Best of all, you can make as many photos as you like. I have on at least five occasions tried to make photos in the Ostia museum, because I wanted to study the geese relief – it was always forbidden, but now I finally was able to make my photos. I have one complaint, though: the illumination was rather old-fashioned – the objects were still shown in poorly illuminated rooms in which only a couple of objects are to be seen in low-key light. This was, now that new museums like Tongeren and Xanten have decided to abandon this approach, an unpleasant surprise. Still, the set of objects that has been collected is splendid and I was suffering from exhaustion when I had seen it all.

The official website of the Imperium – Conflict – Myth expositions is here, while Xanten’s Marcus Caelius exposition is here.

The Glory of Athens

10 June 2009
The Parthenon

The Parthenon

So many of the Greek and Roman texts I transcribe and present on Lacus can be considered as irrelevant to us today, if not in their most general lines of course, certainly in their details. One of today’s items, though, is not: Plutarch’s fragmentary essay On the Glory of Athens. I hadn’t read it, but it was part of the immense backlog of items not online or not onsite that I was eventually going to get around to; Jona’s entry a few days ago on the runner of Marathon decided me to put it up, mostly so he’d have something to link to for the careful reader eager to read the actual source. The incidental mention of Marathon aside, however, the essay itself turned out to be so relevant to the modern world and to modern America, that I’m not far from considering it part of my American history site. (The Greek original is also up.)

While I was at it, I noticed that a squib of Plutarch that I’d already put up in English translation, the Greek wasn’t that long, why not — so it’s now gone to join it: Εἰ διδακτόν ἡ ἀρετή.

Ancient Warfare: Teutoburg Forest Special

10 June 2009
Ancient Warfare III.3

Ancient Warfare III.3

I am probably not the most neutral reviewer of the latest issue of Ancient Warfare, a special on the massacre in the Teutoburg Forest. In the first place, because I have always been fascinated by the clash in the blogs of the Northgerman Lowlands. In the second place, because I am one of the contributors to this issue. Still, I am not completely uncritical, and I like to point out that there’s something missing: an article on the Claudian Army Reforms.

The battle’s significance, we are always told, was that it meant the liberation of Germany. That was, in any case, the vision of Tacitus and Florus, who wrote in the second century AD. Contemporaries had a different vision. Velleius Paterculus believed that, as a disaster, it was less important than Carrhae, and did not notice any change in Roman policy. To agree with Paterculus and to say that nothing changed, would be exaggerating, but it is certainly possible to overestimate the significance of the battle. The Romans had always combined diplomacy and the use of arms, the first one being Tiberius’ preference and the second one being Drusus’ preference vis-à-vis the Germanic tribes. The only thing that changed was that when Tiberius became emperor, direct military occupation was abandoned, and diplomatic means were preferred to control the land east of the Rhine. But there were still campaigns, the tribes were essentially vassals of the empire, and the river was not yet considered a boundary.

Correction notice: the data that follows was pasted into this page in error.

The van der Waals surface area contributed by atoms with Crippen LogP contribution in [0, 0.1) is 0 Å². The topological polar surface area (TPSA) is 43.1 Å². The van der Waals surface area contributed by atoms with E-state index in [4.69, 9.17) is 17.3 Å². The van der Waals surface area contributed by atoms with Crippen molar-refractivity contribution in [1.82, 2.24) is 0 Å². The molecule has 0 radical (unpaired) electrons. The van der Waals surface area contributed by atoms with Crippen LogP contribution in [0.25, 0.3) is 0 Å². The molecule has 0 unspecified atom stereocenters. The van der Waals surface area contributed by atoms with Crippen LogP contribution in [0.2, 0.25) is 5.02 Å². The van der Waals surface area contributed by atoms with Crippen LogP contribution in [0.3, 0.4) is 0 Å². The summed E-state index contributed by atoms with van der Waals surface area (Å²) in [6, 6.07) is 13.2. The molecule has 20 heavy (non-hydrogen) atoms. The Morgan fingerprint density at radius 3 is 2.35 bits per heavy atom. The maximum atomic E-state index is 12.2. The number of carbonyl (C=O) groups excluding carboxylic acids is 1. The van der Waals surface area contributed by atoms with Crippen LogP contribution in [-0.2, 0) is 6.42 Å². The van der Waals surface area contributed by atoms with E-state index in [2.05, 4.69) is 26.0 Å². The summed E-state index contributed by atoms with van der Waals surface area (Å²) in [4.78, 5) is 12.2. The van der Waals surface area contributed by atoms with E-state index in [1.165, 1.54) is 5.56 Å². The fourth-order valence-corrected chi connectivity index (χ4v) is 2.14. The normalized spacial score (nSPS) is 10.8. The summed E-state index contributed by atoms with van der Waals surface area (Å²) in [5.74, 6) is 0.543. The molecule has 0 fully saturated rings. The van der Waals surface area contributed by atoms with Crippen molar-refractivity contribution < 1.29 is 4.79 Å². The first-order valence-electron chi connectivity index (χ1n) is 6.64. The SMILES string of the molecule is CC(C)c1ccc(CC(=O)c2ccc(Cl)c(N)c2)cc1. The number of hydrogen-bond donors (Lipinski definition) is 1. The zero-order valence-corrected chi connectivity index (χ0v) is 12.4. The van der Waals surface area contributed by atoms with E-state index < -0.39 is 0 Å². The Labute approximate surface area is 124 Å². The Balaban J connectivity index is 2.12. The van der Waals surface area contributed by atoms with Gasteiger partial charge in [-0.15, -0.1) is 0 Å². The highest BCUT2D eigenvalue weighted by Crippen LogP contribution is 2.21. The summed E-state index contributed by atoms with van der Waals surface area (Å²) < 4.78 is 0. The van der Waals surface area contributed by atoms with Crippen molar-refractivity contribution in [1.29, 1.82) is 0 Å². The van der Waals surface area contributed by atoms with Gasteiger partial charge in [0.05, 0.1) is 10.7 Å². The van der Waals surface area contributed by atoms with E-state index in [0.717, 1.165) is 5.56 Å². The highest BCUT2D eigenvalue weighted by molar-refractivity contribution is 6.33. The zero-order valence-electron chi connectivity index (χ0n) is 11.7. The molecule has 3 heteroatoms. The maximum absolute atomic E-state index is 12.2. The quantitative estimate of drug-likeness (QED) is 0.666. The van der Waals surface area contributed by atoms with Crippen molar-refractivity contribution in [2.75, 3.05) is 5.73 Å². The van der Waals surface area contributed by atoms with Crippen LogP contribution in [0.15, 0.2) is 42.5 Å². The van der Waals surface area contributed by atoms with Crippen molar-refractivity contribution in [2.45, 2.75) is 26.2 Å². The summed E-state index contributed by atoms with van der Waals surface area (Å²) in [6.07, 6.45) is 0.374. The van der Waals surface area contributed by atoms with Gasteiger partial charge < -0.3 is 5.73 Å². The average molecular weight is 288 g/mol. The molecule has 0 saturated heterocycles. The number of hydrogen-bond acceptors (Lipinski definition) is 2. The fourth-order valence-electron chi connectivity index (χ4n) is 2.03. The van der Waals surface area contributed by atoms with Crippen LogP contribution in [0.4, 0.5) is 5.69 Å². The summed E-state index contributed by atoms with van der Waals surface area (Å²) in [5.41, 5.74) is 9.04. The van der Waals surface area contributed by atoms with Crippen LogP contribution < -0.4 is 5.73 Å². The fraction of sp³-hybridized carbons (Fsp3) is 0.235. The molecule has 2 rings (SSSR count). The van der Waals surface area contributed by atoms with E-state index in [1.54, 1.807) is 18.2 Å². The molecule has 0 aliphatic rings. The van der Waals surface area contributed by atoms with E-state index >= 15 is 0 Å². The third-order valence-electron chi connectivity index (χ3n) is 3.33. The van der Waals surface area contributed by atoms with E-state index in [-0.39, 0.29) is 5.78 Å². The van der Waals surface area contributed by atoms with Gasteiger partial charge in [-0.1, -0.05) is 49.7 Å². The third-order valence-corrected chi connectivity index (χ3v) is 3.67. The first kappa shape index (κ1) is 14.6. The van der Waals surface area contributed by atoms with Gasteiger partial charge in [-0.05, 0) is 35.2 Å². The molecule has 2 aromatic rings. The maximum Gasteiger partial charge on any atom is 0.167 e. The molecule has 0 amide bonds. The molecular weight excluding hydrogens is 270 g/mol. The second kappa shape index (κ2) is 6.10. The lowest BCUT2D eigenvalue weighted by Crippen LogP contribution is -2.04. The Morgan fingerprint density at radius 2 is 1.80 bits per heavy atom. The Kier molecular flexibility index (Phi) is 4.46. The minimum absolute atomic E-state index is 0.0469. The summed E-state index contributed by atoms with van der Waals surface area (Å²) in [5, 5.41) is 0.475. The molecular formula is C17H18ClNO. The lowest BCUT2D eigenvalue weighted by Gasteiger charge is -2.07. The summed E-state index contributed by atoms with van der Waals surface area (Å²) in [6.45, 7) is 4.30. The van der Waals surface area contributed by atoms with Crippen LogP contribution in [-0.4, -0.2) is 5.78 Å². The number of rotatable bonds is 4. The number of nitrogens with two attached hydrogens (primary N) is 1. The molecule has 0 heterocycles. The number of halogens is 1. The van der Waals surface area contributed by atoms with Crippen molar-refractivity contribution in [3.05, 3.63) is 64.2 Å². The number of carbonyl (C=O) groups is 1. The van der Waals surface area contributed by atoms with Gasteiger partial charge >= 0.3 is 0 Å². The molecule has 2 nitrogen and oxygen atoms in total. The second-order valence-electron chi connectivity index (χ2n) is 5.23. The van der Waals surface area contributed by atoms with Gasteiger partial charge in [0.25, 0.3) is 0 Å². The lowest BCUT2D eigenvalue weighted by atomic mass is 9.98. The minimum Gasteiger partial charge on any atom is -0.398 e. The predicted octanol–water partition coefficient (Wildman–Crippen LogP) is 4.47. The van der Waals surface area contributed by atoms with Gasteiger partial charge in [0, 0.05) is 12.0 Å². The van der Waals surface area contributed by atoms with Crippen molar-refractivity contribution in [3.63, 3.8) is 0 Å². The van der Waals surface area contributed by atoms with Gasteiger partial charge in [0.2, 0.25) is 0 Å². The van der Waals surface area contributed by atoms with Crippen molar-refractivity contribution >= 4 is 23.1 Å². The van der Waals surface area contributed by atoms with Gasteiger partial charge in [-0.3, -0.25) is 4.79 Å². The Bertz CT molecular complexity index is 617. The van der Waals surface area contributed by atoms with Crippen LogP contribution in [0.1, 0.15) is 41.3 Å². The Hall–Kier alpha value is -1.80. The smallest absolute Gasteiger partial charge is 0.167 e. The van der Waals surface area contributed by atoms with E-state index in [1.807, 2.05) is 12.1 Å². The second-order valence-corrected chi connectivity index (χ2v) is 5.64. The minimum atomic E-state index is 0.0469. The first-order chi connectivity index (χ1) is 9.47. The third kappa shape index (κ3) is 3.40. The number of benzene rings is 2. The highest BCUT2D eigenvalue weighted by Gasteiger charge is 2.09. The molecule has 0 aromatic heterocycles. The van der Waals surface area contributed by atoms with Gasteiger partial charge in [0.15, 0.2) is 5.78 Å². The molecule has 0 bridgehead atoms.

The real change took place almost half a century later, when  – during the reign of Claudius – the limes was created and Rome decided that the Rhine would be the limit to the empire. The river was now becoming a real frontier zone. Florus and Tacitus attributed this to the Teutoburg Forest massacre, and they were not completely wrong, but they were not completely right either. A perfect issue on the epic battle would have treated the significance of the battle, showing that the Europe indeed became divided between a Latin and a Germanic zone, and that this division can only partly be explained by the fight in the marshes.

(The traditional, more exaggerated interpretation is an example of the “positivist fallacy”: we happen to have sources on this battle, so we think it is important, but in reality, there are more important events about which we have no sources.)

All this being said, this issue is easily the best publication on the subject of this anniversary year. Many traditional errors have been avoided – no, there is no evidence that the Romans wanted to proceed to the Elbe – and the look- how-relevant-ancient-history-really is-section on the battle’s afterlife in modern German nationalism is mercifully absent. I will not sum up the individual contributions because that would self-laudatory, but I honestly believe that this is one of the best things to read on the subject. You can subscribe here.